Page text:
ETFs are collection of securities that typically track a specific market index such as the Hang Seng Index. They are similar to a mutual fund, or unit trust, but trades like a stock throughout the day.
Exchange traded funds are designed to provide investment results that generally correspond to their underlying benchmark index by holding a portfolio of securities based on the underlying index.
The costs generally include:
Before investing in an ETF, investors should consider and satisfy themselves as to the risks associated with such an investment. Equity-based ETFs are subject to risks similar to those of stocks. Investment returns will fluctuate and the value of the units in the fund (and any income from them) is not guaranteed and may go down as well as up. Past performance is also no guarantee of future results. More details of the potential risks are set out in the individual's ETF prospectus.
ETFs and index mutual funds are similar in that each holds a collection of securities intended to represent a specific investment theme or objective (e.g., growth or value stocks, homebuilding industry, small cap stocks, etc.). They are not the same, however.
ETFs may play a pivotal role in helping you achieve your investment goals
Indexing, often called "passive management" involves investing in a group of securities that represent the composition of a broad stock market, stock industry sector, international stock, or U.S. bond index. Index funds offer "market level" performance; they aim to generally track the performance of a specific index. Index funds generally have lower management fees and operating expenses than actively managed funds.
Physical ETFs replicate the return of the indices through the purchase of physical securities, whereas synthetic ETFs replicate the return through the implementation of total return swaps or other derivatives.
Requests for redemption of units must be made through participating dealers or by approved applicants. Each SPDR ETF has its own creation and redemption requirement and participating dealers. For example, the current redemption unit size for SPDR FTSE Greater China ETF is 100,000 units or whole-number multiples of 100,000 units. For more information regarding redemption of ETF units, please refer to the prospectus of the fund or contact the SPDR Capital Market Group.
Offered by State Street Global Advisors, SPDR ETFs are a family of exchange traded funds that provide investors with the flexibility to select investments that are precisely aligned to their investment strategy. Recognized as the industry pioneer, State Street Global Advisors launched the first US ETF on January 22, 1993; the first ETF in Hong Kong on November 11, 1999; the first ETF in Australia on August 24, 2001; and launched the first ETF in Singapore on April 11, 2002.
Units in SPDR ETFs can be bought and sold at any time during the trading day on the Stock Exchange of Hong Kong (SEHK) though stock brokers, same as trading any other listed securities. Brokerage transaction costs, stamp duties and levies associated with dealing on the SEHK will apply.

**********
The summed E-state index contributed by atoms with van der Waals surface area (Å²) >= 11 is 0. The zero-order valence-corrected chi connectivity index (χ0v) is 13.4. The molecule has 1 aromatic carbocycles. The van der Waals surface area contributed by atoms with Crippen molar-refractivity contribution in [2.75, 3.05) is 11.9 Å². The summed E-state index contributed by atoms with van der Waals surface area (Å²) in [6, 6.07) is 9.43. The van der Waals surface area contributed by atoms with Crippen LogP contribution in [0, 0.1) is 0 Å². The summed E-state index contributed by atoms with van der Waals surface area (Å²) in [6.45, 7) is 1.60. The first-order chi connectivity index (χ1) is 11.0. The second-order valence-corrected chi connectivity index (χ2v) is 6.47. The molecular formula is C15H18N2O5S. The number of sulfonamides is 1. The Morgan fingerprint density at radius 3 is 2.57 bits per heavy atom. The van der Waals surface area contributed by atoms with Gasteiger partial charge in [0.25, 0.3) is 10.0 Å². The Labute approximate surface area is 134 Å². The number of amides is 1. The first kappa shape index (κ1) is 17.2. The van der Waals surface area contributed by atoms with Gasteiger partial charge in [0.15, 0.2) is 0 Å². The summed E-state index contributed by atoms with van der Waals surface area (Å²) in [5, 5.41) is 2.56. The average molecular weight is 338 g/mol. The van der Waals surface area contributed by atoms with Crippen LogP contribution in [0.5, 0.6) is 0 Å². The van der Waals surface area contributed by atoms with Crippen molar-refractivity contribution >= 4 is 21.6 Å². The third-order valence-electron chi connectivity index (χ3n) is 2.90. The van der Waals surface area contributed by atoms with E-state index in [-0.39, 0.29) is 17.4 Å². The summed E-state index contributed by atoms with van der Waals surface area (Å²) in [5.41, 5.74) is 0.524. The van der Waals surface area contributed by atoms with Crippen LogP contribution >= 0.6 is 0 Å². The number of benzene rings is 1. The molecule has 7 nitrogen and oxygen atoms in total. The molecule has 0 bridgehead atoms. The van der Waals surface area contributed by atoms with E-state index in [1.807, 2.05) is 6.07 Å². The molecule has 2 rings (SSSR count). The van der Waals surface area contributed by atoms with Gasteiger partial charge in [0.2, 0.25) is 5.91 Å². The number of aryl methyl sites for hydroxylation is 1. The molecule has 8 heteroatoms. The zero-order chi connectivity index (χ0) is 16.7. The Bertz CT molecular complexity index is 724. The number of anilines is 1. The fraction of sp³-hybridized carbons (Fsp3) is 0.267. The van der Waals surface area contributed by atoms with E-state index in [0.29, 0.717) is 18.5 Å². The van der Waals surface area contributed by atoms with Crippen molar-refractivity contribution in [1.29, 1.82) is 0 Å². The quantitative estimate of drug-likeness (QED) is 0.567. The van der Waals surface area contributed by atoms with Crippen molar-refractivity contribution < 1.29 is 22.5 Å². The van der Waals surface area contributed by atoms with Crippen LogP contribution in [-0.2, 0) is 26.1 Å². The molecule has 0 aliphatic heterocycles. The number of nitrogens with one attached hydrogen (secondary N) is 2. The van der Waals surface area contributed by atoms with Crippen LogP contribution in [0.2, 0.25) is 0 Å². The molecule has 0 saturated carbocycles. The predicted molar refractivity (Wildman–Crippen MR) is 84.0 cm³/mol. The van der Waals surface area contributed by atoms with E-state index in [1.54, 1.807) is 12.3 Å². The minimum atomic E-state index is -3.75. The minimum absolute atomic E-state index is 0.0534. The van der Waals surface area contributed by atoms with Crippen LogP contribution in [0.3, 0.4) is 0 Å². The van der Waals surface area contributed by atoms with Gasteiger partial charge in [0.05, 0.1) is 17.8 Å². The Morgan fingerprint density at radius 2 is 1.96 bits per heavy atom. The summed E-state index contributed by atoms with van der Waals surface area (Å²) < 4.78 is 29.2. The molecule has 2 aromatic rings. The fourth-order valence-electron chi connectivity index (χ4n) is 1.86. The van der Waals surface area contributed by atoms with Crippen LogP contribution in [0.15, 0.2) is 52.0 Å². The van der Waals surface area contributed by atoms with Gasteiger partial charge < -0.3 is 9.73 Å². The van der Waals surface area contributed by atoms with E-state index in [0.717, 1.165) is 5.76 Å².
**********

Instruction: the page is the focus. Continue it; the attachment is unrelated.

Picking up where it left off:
SPDR ETFs are designed to be cost-efficient. As an indexed investment, they can have the advantage of being less expensive to operate and therefore typically have lower expense ratios. Expense ratios have become increasingly important to both retail and institutional investors because they can have a significant impact on the portfolio's return and the investor's potential for wealth accumulation.
Indicative Net Asset Value or Estimated NAV per Unit means the estimated value of an Index Basket. Such figures are only indicative of that day's Issue Price and Redemption Value and should not be viewed as the actual NAV per Unit. The estimated NAV per Unit is provided for reference purposes only and may differ from the actual NAV per Unit calculated in accordance with the Trust Deed.
Currently, all State Street Global Advisors' SPDR ETFs in Hong Kong are supported by the physical replication model.
Currently, all State Street Global Advisor' (SSGA) SPDR ETFs in Hong Kong do not engage in securities lending.
Yes, for example the SPDR FTSE Greater China ETF (3073) and the Tracker Fund of Hong Kong (2800) are both approved ITCIS by the MPFA. For a complete list of SPDR ETFs that are approved by MPFA or understand more about ITCIS, please click here to visit the MPFA website.
Commodities and commodity-index linked securities may be affected by changes in overall market movements, changes in interest rates, and other factors such as weather, disease, embargoes, or political and regulatory developments, as well as trading activity of speculators and arbitrageurs in the underlying commodities. Currency exchange rates between the U.S. dollar and non-U.S. currencies may fluctuate significantly over short periods of time and may cause the value of investments to decline. Frequent trading of ETFs could significantly increase commissions and other costs such that they may offset any savings from low fees or costs. Diversification does not ensure a profit or guarantee against loss. Investing in commodities entails significant risk and is not appropriate for all investors. There can be no assurance that a liquid market will be maintained for ETF shares.